Rewards from the outside in: Customers help determine which employees are rewarded for their efforts. For example, an airline we often travel with allocates a portion of its bonus pool to its most frequent fliers, inviting them to distribute bonus coupons worth varying degrees of value to deserving employees. By essentially allowing customers to control 2 percent of the airline's bonus pool, company leaders remind employees that the outside matters.
Performance management from the outside in: Rather than setting standards by HR doctrine, the department gives key customers the opportunity to assess its performance review standards and tell the company if those standards are consistent with their expectations. When external stakeholders participate in assessing performance review standards, leadership 360-degree reviews may be shifted to 720-degree reviews that include customers and other external stakeholders.
Leadership from the outside in: HR helps the company focus on developing a leadership brand, where external customer expectations translate to internal leadership behaviors. We found that a large portion of the top companies for leadership involved customers in defining competencies for their leaders.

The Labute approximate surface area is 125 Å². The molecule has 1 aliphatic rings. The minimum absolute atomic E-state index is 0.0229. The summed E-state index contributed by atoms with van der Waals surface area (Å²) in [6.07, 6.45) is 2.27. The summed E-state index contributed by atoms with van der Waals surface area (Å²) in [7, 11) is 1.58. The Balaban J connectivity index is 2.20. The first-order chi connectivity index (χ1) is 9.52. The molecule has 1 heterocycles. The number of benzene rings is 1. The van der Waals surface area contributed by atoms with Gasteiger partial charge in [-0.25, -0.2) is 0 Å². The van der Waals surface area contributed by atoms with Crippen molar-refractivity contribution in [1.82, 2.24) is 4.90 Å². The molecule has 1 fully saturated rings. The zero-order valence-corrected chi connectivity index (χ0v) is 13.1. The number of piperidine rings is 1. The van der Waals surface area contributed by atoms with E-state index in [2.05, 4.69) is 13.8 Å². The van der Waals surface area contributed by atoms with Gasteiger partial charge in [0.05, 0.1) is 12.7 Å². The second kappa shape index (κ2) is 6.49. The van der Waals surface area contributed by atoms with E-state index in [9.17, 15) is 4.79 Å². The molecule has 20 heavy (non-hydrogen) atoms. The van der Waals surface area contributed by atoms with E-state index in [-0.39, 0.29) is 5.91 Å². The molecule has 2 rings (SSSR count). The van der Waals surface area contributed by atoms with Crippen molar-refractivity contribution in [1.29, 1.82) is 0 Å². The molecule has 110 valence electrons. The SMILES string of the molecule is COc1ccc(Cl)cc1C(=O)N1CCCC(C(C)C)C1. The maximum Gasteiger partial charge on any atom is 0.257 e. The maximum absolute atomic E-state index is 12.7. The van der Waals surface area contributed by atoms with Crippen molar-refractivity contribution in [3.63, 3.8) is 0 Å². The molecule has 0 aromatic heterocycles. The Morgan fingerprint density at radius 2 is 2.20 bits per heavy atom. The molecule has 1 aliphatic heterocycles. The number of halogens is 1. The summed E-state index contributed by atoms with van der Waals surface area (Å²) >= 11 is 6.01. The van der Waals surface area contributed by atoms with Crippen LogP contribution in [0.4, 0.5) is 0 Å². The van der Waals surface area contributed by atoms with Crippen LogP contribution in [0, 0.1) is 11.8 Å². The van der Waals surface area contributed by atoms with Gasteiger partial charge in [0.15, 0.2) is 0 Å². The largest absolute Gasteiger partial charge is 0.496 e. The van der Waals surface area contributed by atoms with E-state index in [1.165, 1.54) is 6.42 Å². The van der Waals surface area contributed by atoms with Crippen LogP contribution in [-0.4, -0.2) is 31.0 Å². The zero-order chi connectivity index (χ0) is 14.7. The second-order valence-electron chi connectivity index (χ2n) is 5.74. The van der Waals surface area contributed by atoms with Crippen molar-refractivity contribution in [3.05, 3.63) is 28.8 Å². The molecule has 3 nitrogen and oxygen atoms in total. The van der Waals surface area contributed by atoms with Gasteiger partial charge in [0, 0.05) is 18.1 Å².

Communication from the outside in: HR makes sure that messages presented to employees are also shared with customers and investors, and vice versa.
Culture from the outside in: We like to define culture as the identity of the organization in the mind of key customers, made real to every employee every day. This is a far cry from the inside-out approach that focuses on how a company thinks and acts, as embedded in norms, values, expectations, and behaviors.
Our message of HR from the outside in is simple to say but not easy to do. Outside-in HR is based on the premise that the business of HR is the business. This logic goes beyond the current state of the HR profession, where the focus is on connecting strategy to HR.
We have been active participants in helping HR professionals turn strategy into results. We now believe that rather than a mirror in which HR practices are reflected, business strategy should be regarded as a window through which HR professionals observe, interpret, and translate external conditions and stakeholder expectations into internal actions.
So in this book, as in our conversations, we reply to, "Tell us about the business" with a quick synopsis of business conditions followed by implications for HR.
The Business of Business